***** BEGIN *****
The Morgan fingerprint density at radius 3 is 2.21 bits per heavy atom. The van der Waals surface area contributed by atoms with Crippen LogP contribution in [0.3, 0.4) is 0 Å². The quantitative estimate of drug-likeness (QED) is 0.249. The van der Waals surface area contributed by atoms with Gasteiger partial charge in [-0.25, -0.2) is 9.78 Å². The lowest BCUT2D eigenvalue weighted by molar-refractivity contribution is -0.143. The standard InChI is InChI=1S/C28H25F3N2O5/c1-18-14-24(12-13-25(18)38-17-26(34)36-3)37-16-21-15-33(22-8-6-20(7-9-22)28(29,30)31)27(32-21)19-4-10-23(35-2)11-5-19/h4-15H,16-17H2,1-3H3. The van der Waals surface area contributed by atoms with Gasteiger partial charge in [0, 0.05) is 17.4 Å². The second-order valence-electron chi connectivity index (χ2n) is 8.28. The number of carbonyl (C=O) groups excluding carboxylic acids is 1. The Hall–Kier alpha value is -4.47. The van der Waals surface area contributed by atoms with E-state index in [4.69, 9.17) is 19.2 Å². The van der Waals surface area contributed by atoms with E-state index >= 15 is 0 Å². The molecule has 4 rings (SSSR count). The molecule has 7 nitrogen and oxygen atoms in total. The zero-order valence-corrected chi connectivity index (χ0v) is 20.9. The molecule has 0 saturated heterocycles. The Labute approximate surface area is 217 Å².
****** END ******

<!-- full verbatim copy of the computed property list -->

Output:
The Morgan fingerprint density at radius 3 is 2.21 bits per heavy atom. The van der Waals surface area contributed by atoms with Crippen LogP contribution in [0.3, 0.4) is 0 Å². The quantitative estimate of drug-likeness (QED) is 0.249. The van der Waals surface area contributed by atoms with Gasteiger partial charge in [-0.25, -0.2) is 9.78 Å². The lowest BCUT2D eigenvalue weighted by molar-refractivity contribution is -0.143. The standard InChI is InChI=1S/C28H25F3N2O5/c1-18-14-24(12-13-25(18)38-17-26(34)36-3)37-16-21-15-33(22-8-6-20(7-9-22)28(29,30)31)27(32-21)19-4-10-23(35-2)11-5-19/h4-15H,16-17H2,1-3H3. The van der Waals surface area contributed by atoms with Gasteiger partial charge in [0, 0.05) is 17.4 Å². The second-order valence-electron chi connectivity index (χ2n) is 8.28. The number of carbonyl (C=O) groups excluding carboxylic acids is 1. The Hall–Kier alpha value is -4.47. The van der Waals surface area contributed by atoms with E-state index in [4.69, 9.17) is 19.2 Å². The van der Waals surface area contributed by atoms with E-state index >= 15 is 0 Å². The molecule has 4 rings (SSSR count). The molecule has 7 nitrogen and oxygen atoms in total. The zero-order valence-corrected chi connectivity index (χ0v) is 20.9. The molecule has 0 saturated heterocycles. The Labute approximate surface area is 217 Å².